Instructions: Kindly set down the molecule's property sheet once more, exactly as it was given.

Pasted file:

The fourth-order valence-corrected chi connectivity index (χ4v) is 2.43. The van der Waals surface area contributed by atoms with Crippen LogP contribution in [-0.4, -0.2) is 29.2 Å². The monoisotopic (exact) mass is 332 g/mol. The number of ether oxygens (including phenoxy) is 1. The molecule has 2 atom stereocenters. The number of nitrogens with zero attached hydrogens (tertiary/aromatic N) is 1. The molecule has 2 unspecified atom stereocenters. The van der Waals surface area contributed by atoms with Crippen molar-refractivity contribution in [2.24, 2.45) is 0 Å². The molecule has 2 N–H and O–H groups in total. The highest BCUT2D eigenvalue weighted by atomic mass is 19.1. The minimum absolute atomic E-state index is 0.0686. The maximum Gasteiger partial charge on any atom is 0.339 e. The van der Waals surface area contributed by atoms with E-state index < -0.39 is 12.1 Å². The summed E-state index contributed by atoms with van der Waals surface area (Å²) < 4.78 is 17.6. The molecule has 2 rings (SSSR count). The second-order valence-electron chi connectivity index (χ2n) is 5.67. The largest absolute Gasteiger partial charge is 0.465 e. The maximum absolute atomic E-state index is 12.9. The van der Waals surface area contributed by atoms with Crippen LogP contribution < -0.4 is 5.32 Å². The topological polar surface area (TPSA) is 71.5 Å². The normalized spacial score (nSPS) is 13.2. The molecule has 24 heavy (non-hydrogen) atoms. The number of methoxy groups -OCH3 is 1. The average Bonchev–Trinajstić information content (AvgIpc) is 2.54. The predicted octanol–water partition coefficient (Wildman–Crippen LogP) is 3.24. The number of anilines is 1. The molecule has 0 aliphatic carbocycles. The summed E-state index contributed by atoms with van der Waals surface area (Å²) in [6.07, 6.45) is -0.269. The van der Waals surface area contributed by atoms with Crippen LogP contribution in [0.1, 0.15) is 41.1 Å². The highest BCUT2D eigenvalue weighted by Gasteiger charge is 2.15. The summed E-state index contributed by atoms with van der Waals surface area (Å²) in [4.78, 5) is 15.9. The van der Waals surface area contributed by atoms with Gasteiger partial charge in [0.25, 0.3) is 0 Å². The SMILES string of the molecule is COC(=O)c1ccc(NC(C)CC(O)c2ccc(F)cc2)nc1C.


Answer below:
The fourth-order valence-corrected chi connectivity index (χ4v) is 2.43. The van der Waals surface area contributed by atoms with Crippen LogP contribution in [-0.4, -0.2) is 29.2 Å². The monoisotopic (exact) mass is 332 g/mol. The number of ether oxygens (including phenoxy) is 1. The molecule has 2 atom stereocenters. The number of nitrogens with zero attached hydrogens (tertiary/aromatic N) is 1. The molecule has 2 unspecified atom stereocenters. The van der Waals surface area contributed by atoms with Crippen molar-refractivity contribution in [2.24, 2.45) is 0 Å². The molecule has 2 N–H and O–H groups in total. The highest BCUT2D eigenvalue weighted by atomic mass is 19.1. The minimum absolute atomic E-state index is 0.0686. The maximum Gasteiger partial charge on any atom is 0.339 e. The van der Waals surface area contributed by atoms with E-state index < -0.39 is 12.1 Å². The summed E-state index contributed by atoms with van der Waals surface area (Å²) < 4.78 is 17.6. The molecule has 2 rings (SSSR count). The second-order valence-electron chi connectivity index (χ2n) is 5.67. The largest absolute Gasteiger partial charge is 0.465 e. The maximum absolute atomic E-state index is 12.9. The van der Waals surface area contributed by atoms with Crippen LogP contribution < -0.4 is 5.32 Å². The topological polar surface area (TPSA) is 71.5 Å². The normalized spacial score (nSPS) is 13.2. The molecule has 24 heavy (non-hydrogen) atoms. The number of methoxy groups -OCH3 is 1. The average Bonchev–Trinajstić information content (AvgIpc) is 2.54. The predicted octanol–water partition coefficient (Wildman–Crippen LogP) is 3.24. The number of anilines is 1. The molecule has 0 aliphatic carbocycles. The summed E-state index contributed by atoms with van der Waals surface area (Å²) in [6.07, 6.45) is -0.269. The van der Waals surface area contributed by atoms with Crippen LogP contribution in [0.1, 0.15) is 41.1 Å². The highest BCUT2D eigenvalue weighted by Gasteiger charge is 2.15. The summed E-state index contributed by atoms with van der Waals surface area (Å²) in [4.78, 5) is 15.9. The van der Waals surface area contributed by atoms with Gasteiger partial charge in [0.25, 0.3) is 0 Å². The SMILES string of the molecule is COC(=O)c1ccc(NC(C)CC(O)c2ccc(F)cc2)nc1C.